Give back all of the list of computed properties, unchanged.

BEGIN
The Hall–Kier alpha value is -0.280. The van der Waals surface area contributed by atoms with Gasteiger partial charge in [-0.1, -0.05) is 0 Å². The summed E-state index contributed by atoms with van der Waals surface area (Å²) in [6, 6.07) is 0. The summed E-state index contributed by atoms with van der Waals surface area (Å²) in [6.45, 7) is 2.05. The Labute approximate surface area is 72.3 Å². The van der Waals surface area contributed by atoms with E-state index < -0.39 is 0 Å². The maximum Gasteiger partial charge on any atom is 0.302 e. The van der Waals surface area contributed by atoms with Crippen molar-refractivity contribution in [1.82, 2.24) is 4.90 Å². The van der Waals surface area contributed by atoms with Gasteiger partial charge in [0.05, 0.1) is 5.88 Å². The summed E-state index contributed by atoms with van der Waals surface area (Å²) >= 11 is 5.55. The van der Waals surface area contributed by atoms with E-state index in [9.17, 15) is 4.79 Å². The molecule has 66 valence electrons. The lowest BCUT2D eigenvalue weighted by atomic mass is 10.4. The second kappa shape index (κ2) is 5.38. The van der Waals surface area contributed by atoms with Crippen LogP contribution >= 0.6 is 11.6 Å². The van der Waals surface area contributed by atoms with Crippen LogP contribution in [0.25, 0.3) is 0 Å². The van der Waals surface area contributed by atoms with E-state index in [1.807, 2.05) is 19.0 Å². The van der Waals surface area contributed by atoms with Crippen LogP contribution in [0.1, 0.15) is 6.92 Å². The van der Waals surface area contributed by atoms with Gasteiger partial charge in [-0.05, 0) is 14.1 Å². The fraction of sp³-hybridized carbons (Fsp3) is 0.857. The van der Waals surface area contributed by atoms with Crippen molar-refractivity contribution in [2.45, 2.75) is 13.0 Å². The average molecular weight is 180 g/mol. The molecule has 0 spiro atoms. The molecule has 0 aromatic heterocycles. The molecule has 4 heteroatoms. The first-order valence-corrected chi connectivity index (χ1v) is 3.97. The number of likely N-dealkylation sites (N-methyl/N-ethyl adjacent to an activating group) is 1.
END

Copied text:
The Hall–Kier alpha value is -0.280. The van der Waals surface area contributed by atoms with Gasteiger partial charge in [-0.1, -0.05) is 0 Å². The summed E-state index contributed by atoms with van der Waals surface area (Å²) in [6, 6.07) is 0. The summed E-state index contributed by atoms with van der Waals surface area (Å²) in [6.45, 7) is 2.05. The Labute approximate surface area is 72.3 Å². The van der Waals surface area contributed by atoms with E-state index < -0.39 is 0 Å². The maximum Gasteiger partial charge on any atom is 0.302 e. The van der Waals surface area contributed by atoms with Crippen molar-refractivity contribution in [1.82, 2.24) is 4.90 Å². The van der Waals surface area contributed by atoms with Gasteiger partial charge in [0.05, 0.1) is 5.88 Å². The summed E-state index contributed by atoms with van der Waals surface area (Å²) >= 11 is 5.55. The van der Waals surface area contributed by atoms with E-state index in [9.17, 15) is 4.79 Å². The molecule has 66 valence electrons. The lowest BCUT2D eigenvalue weighted by atomic mass is 10.4. The second kappa shape index (κ2) is 5.38. The van der Waals surface area contributed by atoms with Crippen LogP contribution >= 0.6 is 11.6 Å². The van der Waals surface area contributed by atoms with Crippen LogP contribution in [0.25, 0.3) is 0 Å². The van der Waals surface area contributed by atoms with E-state index in [1.807, 2.05) is 19.0 Å². The van der Waals surface area contributed by atoms with Crippen LogP contribution in [0.1, 0.15) is 6.92 Å². The van der Waals surface area contributed by atoms with Gasteiger partial charge in [-0.05, 0) is 14.1 Å². The fraction of sp³-hybridized carbons (Fsp3) is 0.857. The van der Waals surface area contributed by atoms with Crippen molar-refractivity contribution in [2.45, 2.75) is 13.0 Å². The average molecular weight is 180 g/mol. The molecule has 0 spiro atoms. The molecule has 0 aromatic heterocycles. The molecule has 4 heteroatoms. The first-order valence-corrected chi connectivity index (χ1v) is 3.97. The number of likely N-dealkylation sites (N-methyl/N-ethyl adjacent to an activating group) is 1.